Continued from page 1

In fairness, La Russa might be overly cautious when it comes to Dickey, who so far has been much more accurate than most knuckleball pitchers. He not only has more wins, a better ERA and more strikeouts than Cain so far _ he’s thrown the exact same number of wild pitches (one) in the same number of innings (120, compared to 120 1-3 for Cain).

But La Russa is dead right about the importance of the pitcher-catcher relationship. It’s the most sensitive in baseball, if not all of sports, even moreso when one half of the combination relies on a singularly zany pitch to put food on the table.

Steve Carlton and Tim McCarver spent so much time perfecting theirs that McCarver once mused they were destined to wind up “in the same cemetery, exactly 60 feet, 6 inches apart.” Brent Mayne, who spent 15 seasons in the majors and wrote “The Art of Catching” afterward, warned teams lavishing big bucks on pitchers to remember who was on the receiving end.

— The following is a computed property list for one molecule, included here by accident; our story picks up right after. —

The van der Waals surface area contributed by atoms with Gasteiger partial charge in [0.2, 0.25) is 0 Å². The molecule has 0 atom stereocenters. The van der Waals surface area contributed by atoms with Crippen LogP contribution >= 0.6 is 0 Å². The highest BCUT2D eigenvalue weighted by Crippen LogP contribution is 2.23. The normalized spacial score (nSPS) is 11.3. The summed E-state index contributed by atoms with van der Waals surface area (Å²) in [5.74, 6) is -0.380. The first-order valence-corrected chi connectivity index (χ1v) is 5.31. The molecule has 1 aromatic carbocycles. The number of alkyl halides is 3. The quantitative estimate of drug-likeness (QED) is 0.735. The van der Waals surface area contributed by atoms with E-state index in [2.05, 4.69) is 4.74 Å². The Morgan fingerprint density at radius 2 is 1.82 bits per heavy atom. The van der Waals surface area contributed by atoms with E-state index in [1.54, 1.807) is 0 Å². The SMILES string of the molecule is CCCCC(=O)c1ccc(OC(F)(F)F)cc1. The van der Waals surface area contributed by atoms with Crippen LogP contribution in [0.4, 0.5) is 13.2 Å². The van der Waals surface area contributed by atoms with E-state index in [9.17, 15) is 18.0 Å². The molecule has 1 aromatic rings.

“It’s like having a phenomenal race horse,” he said, “but no jockey.”

Thoroughbreds like Greg Maddux were touchy enough about their receivers, and he could hit just about every corner of the plate on command. But with knuckleballers, it’s not just a matter of confidence that the catcher will call the right pitch at the right time; it’s the ability to consistently get in front of a pitch that both might agree on but neither can be certain where it will end up.

If there’s any consolation, it’s that the batter has less of an idea where that is than either.

“I’ve heard the quote it’s like a snowflake _ no two are alike,” Dickey said in a recent interview with USA Today. “It’s really like that. They can’t anticipate where it’s going and that’s the whole key. I know I have something to offer that’s unique.”

And La Russa better get him a turn on the big stage in plenty of time for the rest of us to appreciate it.


Jim Litke is a national sports columnist for The Associated Press. Write to him at jlitke(at) and follow him at